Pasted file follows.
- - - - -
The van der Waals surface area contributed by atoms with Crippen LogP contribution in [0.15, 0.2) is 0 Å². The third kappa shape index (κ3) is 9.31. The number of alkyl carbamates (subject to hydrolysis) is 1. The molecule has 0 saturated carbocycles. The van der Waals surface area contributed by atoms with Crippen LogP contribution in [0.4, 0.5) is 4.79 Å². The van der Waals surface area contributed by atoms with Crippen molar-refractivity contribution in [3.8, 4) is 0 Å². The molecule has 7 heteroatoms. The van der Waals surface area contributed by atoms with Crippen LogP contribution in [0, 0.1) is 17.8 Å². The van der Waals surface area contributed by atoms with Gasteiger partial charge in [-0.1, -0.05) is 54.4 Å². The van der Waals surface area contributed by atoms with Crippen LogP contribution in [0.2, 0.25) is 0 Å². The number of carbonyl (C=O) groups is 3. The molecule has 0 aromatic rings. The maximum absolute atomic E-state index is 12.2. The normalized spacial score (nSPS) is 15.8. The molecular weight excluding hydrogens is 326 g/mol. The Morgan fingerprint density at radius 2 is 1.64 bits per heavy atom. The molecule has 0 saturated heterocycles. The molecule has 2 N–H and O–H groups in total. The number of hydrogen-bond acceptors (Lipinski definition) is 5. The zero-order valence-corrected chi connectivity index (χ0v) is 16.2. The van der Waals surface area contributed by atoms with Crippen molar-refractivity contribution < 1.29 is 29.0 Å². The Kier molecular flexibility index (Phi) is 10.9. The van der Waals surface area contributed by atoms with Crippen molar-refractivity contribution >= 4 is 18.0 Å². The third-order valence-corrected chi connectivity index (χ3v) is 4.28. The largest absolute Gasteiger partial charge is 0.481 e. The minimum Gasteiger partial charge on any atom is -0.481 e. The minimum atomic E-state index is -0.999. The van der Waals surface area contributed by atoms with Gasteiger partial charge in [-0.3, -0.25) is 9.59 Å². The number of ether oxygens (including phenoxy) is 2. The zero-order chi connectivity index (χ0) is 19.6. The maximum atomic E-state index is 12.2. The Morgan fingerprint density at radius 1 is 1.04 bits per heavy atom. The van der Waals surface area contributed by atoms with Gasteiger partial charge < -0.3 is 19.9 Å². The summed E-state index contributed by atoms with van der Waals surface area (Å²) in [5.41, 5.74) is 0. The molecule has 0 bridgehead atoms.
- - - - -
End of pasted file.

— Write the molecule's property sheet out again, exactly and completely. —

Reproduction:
The van der Waals surface area contributed by atoms with Crippen LogP contribution in [0.15, 0.2) is 0 Å². The third kappa shape index (κ3) is 9.31. The number of alkyl carbamates (subject to hydrolysis) is 1. The molecule has 0 saturated carbocycles. The van der Waals surface area contributed by atoms with Crippen LogP contribution in [0.4, 0.5) is 4.79 Å². The van der Waals surface area contributed by atoms with Crippen molar-refractivity contribution in [3.8, 4) is 0 Å². The molecule has 7 heteroatoms. The van der Waals surface area contributed by atoms with Crippen LogP contribution in [0, 0.1) is 17.8 Å². The van der Waals surface area contributed by atoms with Gasteiger partial charge in [-0.1, -0.05) is 54.4 Å². The van der Waals surface area contributed by atoms with Crippen LogP contribution in [0.2, 0.25) is 0 Å². The number of carbonyl (C=O) groups is 3. The molecule has 0 aromatic rings. The maximum absolute atomic E-state index is 12.2. The normalized spacial score (nSPS) is 15.8. The molecular weight excluding hydrogens is 326 g/mol. The Morgan fingerprint density at radius 2 is 1.64 bits per heavy atom. The molecule has 0 saturated heterocycles. The molecule has 2 N–H and O–H groups in total. The number of hydrogen-bond acceptors (Lipinski definition) is 5. The zero-order valence-corrected chi connectivity index (χ0v) is 16.2. The van der Waals surface area contributed by atoms with Crippen molar-refractivity contribution < 1.29 is 29.0 Å². The Kier molecular flexibility index (Phi) is 10.9. The van der Waals surface area contributed by atoms with Crippen molar-refractivity contribution >= 4 is 18.0 Å². The third-order valence-corrected chi connectivity index (χ3v) is 4.28. The largest absolute Gasteiger partial charge is 0.481 e. The minimum Gasteiger partial charge on any atom is -0.481 e. The minimum atomic E-state index is -0.999. The van der Waals surface area contributed by atoms with Gasteiger partial charge in [-0.3, -0.25) is 9.59 Å². The number of ether oxygens (including phenoxy) is 2. The zero-order chi connectivity index (χ0) is 19.6. The maximum atomic E-state index is 12.2. The Morgan fingerprint density at radius 1 is 1.04 bits per heavy atom. The van der Waals surface area contributed by atoms with Gasteiger partial charge < -0.3 is 19.9 Å². The summed E-state index contributed by atoms with van der Waals surface area (Å²) in [5.41, 5.74) is 0. The molecule has 0 bridgehead atoms.